Reactive Stack

Frontend Development

Why Using Cookies in React.js

By Benoit Tremblay - Published 2018/10/22

When I began learning React.js in 2014, I was looking for a way to persist data for the user and at that time. The obvious answer was to use cookies on the client because it was the only supported answer for all major browsers. It was when supporting IE 6 was still a thing. However, because so few people were doing it, they were no prescribed way for handling cookies in React.js. This is why in March 14th 2015, I’ve released the first version of react-cookie. More than 3 years and a half latter, it grew into more than 100,000 weekly downloads for two libraries: universal-cookie for any JavaScript user and react-cookie for making React.js user's life easier.

While spending a lot of my time playing with cookies, I’ve learned quite a lot and would like to share my insight with you on when and why you should use them and why you should not.

Your cookies are sent with all your requests

One of the most important thing to know about cookies is that they are automatically included every time you navigate to a page. It might be useless information for your server if you are not aware of that. Do not use cookies if you don’t want that! However, it can also be very useful if you understand how that works. One of the most common scenario is when you are doing server-side rendering (SSR) and authentication.

Server-Side Rendering

SSR is a very popular approach in React.js where you render statically on the page how your Web app will look like at the page load. That way, your user can see the application a lot quicker until the real app is loaded. However, if your user is already logged in or have custom settings, your server needs to know about everything. This is where cookies are becoming very handy. By using a library like universal-cookie-express and react-cookie, you can automatically load the user cookies within your code and when doing the rendering on the server-side, you could get and save cookies on the server the same way you would do on the client.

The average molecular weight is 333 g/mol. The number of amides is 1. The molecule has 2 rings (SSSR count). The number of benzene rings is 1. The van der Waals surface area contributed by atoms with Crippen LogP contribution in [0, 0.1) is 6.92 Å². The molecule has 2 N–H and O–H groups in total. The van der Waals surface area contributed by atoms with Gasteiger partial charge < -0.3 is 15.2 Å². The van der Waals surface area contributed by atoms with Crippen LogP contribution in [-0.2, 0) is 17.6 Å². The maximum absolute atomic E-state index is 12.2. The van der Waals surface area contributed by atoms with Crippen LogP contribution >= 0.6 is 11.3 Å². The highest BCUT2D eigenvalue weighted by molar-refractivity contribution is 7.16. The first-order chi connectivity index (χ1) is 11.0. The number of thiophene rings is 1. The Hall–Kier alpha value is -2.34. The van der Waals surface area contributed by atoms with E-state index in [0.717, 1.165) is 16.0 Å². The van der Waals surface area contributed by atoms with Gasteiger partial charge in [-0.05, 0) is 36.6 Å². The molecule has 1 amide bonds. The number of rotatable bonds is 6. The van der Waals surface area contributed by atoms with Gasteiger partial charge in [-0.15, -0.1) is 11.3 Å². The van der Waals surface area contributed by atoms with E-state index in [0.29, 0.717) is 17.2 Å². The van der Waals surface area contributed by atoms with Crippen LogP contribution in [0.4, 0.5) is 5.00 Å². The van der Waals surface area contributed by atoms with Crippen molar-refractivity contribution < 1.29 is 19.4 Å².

Authentification / Session ID

Saving authentication tokens or session ID within a cookie is a good idea because you most likely need them everywhere. Having them sent with every request is handy because it becomes one less thing to think about. If you also want to include them within your AJAX requests, make sure to use the credentials: 'include or same-origin' if you are using fetch or withCredentials: true if you are using XMLHttpRequest. Otherwise, your cookies might not be included with the request if you are using fetch or XMLHttpRequest and your API is on a different domain.

Limiting the scope of your data

This is by far the less understood part of cookies and their default behaviour. By default, the scope of your cookie is the current path. If you are saving a cookie at https://example.com/cat, you will be able to access it if you are at that exact page or sub-page (example https://example.com/cat/pacman). However, you will not be able to access it on the home page or any other page not starting by /cat. If you are a beginner and don’t know about that, it might be frustrating to see your cookies appear and disappear. However, the solution is easy. If you wish to make your cookies available everywhere, just set path: '/' when saving your cookies. However, you also have the option to make them available only on a sub-set of your pages. If your Website is not a Single Page Application, you can limit the scope of your cookies to the minimum you need them.

You can also share your cookies between sub-domain by using domain: ‘.domain.com' (with a leading dot). You can also limit your cookies to a specific sub-domain by making it explicit. If your cookies have an authentication token, it is also a good idea to limit them to only HTTPS by setting the secure: true flag.

The final scope you can use that is very interesting for security purpose is HTTP-only cookies. Those, you can’t read with JavaScript, but you can include them by using the credentials property. That way, if your site has a XSS attack, it cannot read the cookie value. However, you should know that CSRF attacks are still possible.

Have an expiration date by the browser

Finally, the last benefit of using cookies is the explicit expiration date. You can tell the browser for how long your cookie should live and when it should expire. That you, you can make sure the user has to re-login or doesn’t use an expired authentication token. The same behaviour could be replicated by saving a date in your local storage, but it is nice to have something to enforce it.

Using the local storage

If you don’t care about any of that, you might as well use the local storage. It is supported by every browsers. Instead of having a limit of 4K per cookie, your local storage has an overall limit of 5MB.

If you wish to learn more about cookies in JavaScript and React.js, visit my GitHub github.com/reactivestack/cookies.

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